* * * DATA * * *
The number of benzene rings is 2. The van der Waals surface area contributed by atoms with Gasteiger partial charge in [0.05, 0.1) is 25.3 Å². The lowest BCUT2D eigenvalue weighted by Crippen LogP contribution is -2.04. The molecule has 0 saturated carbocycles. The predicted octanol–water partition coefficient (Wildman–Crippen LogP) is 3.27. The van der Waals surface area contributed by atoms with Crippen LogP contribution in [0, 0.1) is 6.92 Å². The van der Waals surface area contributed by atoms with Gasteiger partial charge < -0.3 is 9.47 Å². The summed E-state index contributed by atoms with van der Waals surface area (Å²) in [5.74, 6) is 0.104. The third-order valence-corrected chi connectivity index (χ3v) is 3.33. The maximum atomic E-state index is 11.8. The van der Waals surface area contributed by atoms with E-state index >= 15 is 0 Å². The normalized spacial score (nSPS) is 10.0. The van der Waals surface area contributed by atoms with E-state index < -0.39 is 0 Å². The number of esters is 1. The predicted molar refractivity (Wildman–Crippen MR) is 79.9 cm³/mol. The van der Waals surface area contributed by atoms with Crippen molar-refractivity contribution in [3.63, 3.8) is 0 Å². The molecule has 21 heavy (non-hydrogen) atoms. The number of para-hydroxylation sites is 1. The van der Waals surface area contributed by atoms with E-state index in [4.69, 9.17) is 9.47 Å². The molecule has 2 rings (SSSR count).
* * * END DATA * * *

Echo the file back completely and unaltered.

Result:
The number of benzene rings is 2. The van der Waals surface area contributed by atoms with Gasteiger partial charge in [0.05, 0.1) is 25.3 Å². The lowest BCUT2D eigenvalue weighted by Crippen LogP contribution is -2.04. The molecule has 0 saturated carbocycles. The predicted octanol–water partition coefficient (Wildman–Crippen LogP) is 3.27. The van der Waals surface area contributed by atoms with Crippen LogP contribution in [0, 0.1) is 6.92 Å². The van der Waals surface area contributed by atoms with Gasteiger partial charge < -0.3 is 9.47 Å². The summed E-state index contributed by atoms with van der Waals surface area (Å²) in [5.74, 6) is 0.104. The third-order valence-corrected chi connectivity index (χ3v) is 3.33. The maximum atomic E-state index is 11.8. The van der Waals surface area contributed by atoms with E-state index >= 15 is 0 Å². The normalized spacial score (nSPS) is 10.0. The van der Waals surface area contributed by atoms with E-state index < -0.39 is 0 Å². The number of esters is 1. The predicted molar refractivity (Wildman–Crippen MR) is 79.9 cm³/mol. The van der Waals surface area contributed by atoms with Crippen molar-refractivity contribution in [3.63, 3.8) is 0 Å². The molecule has 21 heavy (non-hydrogen) atoms. The number of para-hydroxylation sites is 1. The van der Waals surface area contributed by atoms with E-state index in [4.69, 9.17) is 9.47 Å². The molecule has 2 rings (SSSR count).